Land Tenure Legacies, Household Life Cycles, and Livelihood Strategies in Upland China

Land Tenure Legacies, Household Life Cycles, and Livelihood Strategies in Upland China Land tenure regimes shape how households use labor and other resources to construct livelihoods. Within a given tenure regime, shifting land‐labor relationships over the household life cycle present households with changing trade‐offs. In China, alongside growing market exchange of labor and produce, the legacies of land distribution following decollectivization—in particular, secure access to land and constraints on land transfers—create distinct patterns connecting livelihood strategies to household life cycles. Drawing on a household survey conducted in upland southwest China, we use latent class analysis to identify clusters of households with differing livelihood strategies. With multinomial logistic regression analyses, we evaluate the effects of household demographic composition, household resources, and community human ecological attributes on cluster membership. Households that had recently been established at the time of decollectivization have not divided their holdings. Their large labor and land endowments support diversifying strategies that include relatively large scale farming. Among other households, partitioning has yielded middle‐sized households with diversifying strategies and small households that specialize in on‐farm production or deactivate from agriculture. These clusters vary in labor exchange practices and agricultural input use. Rather than a cyclical pattern, this configuration reflects time‐bound relationships among national tenure institutions, local markets, and household processes. http://www.deepdyve.com/assets/images/DeepDyve-Logo-lg.png Rural Sociology Wiley

Land Tenure Legacies, Household Life Cycles, and Livelihood Strategies in Upland China

Loading next page...
 
/lp/wiley/land-tenure-legacies-household-life-cycles-and-livelihood-strategies-V490t50L01
Publisher
Wiley Subscription Services, Inc., A Wiley Company
Copyright
© 2018, by the Rural Sociological Society
ISSN
0036-0112
eISSN
1549-0831
D.O.I.
10.1111/ruso.12164
Publisher site
See Article on Publisher Site

Abstract

Land tenure regimes shape how households use labor and other resources to construct livelihoods. Within a given tenure regime, shifting land‐labor relationships over the household life cycle present households with changing trade‐offs. In China, alongside growing market exchange of labor and produce, the legacies of land distribution following decollectivization—in particular, secure access to land and constraints on land transfers—create distinct patterns connecting livelihood strategies to household life cycles. Drawing on a household survey conducted in upland southwest China, we use latent class analysis to identify clusters of households with differing livelihood strategies. With multinomial logistic regression analyses, we evaluate the effects of household demographic composition, household resources, and community human ecological attributes on cluster membership. Households that had recently been established at the time of decollectivization have not divided their holdings. Their large labor and land endowments support diversifying strategies that include relatively large scale farming. Among other households, partitioning has yielded middle‐sized households with diversifying strategies and small households that specialize in on‐farm production or deactivate from agriculture. These clusters vary in labor exchange practices and agricultural input use. Rather than a cyclical pattern, this configuration reflects time‐bound relationships among national tenure institutions, local markets, and household processes.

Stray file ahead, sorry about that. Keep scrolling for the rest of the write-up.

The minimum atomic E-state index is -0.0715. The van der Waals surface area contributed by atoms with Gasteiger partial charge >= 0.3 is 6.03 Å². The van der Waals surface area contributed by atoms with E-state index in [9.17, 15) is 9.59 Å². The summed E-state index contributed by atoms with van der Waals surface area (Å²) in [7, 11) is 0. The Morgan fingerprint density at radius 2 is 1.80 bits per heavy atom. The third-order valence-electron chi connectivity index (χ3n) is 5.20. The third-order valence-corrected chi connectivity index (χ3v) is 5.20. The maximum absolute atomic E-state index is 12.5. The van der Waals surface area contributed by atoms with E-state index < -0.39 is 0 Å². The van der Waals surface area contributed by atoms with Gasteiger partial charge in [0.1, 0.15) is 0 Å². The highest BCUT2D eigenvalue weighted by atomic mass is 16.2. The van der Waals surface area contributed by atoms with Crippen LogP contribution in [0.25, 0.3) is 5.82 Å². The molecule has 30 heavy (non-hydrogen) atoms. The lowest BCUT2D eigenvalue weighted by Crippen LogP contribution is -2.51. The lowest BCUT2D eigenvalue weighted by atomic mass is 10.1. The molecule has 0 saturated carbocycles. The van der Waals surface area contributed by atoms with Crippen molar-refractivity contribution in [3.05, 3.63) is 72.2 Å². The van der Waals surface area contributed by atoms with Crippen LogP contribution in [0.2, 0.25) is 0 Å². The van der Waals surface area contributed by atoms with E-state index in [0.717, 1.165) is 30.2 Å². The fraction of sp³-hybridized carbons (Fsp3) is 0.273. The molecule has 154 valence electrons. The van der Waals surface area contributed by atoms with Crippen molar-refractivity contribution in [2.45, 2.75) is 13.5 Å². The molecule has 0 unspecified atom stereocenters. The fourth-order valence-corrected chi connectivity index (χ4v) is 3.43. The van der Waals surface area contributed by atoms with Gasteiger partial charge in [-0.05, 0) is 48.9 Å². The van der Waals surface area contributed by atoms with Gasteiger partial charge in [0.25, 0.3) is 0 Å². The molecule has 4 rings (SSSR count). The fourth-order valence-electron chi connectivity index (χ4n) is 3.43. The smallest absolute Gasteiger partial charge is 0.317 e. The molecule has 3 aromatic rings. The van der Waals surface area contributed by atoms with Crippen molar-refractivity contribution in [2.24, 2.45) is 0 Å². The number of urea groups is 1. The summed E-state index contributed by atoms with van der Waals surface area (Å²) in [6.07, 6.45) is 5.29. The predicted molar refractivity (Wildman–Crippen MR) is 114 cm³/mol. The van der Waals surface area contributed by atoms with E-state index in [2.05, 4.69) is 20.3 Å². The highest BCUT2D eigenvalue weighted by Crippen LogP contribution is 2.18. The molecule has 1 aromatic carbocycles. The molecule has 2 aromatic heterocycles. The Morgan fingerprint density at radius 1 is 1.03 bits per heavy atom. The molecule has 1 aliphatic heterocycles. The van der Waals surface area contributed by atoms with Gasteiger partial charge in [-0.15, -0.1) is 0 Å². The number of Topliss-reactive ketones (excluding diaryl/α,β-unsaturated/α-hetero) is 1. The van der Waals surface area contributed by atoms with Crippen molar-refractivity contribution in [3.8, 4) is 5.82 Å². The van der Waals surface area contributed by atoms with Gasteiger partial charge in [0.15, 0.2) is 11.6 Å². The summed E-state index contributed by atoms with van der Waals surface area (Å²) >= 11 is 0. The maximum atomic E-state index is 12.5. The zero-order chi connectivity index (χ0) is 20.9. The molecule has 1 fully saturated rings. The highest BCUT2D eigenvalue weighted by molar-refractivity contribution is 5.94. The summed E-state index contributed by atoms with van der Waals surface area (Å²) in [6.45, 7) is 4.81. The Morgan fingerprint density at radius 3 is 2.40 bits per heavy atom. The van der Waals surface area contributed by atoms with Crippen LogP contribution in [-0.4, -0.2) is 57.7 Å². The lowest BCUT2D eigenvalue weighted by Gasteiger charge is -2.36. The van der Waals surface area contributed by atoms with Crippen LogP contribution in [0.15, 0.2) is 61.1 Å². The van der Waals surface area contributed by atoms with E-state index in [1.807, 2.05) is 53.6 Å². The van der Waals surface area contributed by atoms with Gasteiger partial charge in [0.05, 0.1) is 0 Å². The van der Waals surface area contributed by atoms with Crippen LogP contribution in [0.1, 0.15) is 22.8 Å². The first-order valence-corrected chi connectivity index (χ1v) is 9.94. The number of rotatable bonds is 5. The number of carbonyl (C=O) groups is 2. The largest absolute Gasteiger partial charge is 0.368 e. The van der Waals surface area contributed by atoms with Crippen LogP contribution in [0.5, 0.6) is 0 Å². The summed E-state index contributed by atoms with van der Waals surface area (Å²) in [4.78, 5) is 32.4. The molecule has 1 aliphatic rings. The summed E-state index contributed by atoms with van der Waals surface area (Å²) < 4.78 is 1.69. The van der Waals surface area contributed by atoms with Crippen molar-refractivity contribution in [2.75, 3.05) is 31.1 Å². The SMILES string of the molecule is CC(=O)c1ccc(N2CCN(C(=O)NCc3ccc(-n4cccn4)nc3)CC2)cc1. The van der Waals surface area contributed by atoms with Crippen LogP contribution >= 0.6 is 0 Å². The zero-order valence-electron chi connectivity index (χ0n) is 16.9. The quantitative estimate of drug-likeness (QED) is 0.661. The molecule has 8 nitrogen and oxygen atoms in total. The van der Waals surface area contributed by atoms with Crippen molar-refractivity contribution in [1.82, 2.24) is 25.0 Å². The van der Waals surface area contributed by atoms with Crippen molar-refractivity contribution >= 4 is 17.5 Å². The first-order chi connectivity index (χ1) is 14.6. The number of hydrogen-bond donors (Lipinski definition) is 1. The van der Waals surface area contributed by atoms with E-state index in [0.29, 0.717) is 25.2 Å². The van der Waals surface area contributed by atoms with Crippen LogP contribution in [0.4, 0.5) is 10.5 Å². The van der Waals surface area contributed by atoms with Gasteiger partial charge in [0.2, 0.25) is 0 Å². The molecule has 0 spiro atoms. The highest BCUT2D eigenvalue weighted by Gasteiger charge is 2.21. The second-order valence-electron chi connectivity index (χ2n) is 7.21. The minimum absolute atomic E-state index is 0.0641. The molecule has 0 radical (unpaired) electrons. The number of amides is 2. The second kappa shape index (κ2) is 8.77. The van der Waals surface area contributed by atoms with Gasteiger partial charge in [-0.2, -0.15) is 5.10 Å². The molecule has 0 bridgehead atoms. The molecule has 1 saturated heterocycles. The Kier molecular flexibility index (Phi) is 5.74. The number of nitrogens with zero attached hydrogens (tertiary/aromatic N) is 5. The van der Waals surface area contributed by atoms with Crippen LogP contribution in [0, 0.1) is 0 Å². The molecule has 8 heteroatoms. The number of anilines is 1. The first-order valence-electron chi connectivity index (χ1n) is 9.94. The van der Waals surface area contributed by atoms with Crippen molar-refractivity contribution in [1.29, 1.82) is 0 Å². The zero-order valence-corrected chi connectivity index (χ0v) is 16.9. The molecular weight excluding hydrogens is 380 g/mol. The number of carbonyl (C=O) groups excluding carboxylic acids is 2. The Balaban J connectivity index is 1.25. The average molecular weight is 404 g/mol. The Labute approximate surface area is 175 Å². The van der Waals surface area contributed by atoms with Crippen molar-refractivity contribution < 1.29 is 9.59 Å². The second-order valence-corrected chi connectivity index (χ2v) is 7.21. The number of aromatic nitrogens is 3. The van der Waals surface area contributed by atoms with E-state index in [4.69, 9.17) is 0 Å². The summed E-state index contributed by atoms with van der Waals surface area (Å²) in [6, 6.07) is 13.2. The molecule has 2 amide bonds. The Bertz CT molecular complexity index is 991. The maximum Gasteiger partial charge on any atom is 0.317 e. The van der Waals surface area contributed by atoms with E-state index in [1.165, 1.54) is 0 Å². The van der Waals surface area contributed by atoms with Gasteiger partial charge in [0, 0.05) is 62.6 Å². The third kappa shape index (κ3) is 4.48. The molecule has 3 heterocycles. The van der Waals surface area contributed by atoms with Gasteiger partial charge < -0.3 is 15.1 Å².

Journal

Rural SociologyWiley

Published: Jan 1, 2018

References

You’re reading a free preview. Subscribe to read the entire article.


DeepDyve is your
personal research library

It’s your single place to instantly
discover and read the research
that matters to you.

Enjoy affordable access to
over 18 million articles from more than
15,000 peer-reviewed journals.

All for just $49/month

Explore the DeepDyve Library

Search

Query the DeepDyve database, plus search all of PubMed and Google Scholar seamlessly

Organize

Save any article or search result from DeepDyve, PubMed, and Google Scholar... all in one place.

Access

Get unlimited, online access to over 18 million full-text articles from more than 15,000 scientific journals.

Your journals are on DeepDyve

Read from thousands of the leading scholarly journals from SpringerNature, Elsevier, Wiley-Blackwell, Oxford University Press and more.

All the latest content is available, no embargo periods.

See the journals in your area

DeepDyve

Freelancer

DeepDyve

Pro

Price

FREE

$49/month
$360/year

Save searches from
Google Scholar,
PubMed

Create lists to
organize your research

Export lists, citations

Read DeepDyve articles

Abstract access only

Unlimited access to over
18 million full-text articles

Print

20 pages / month

PDF Discount

20% off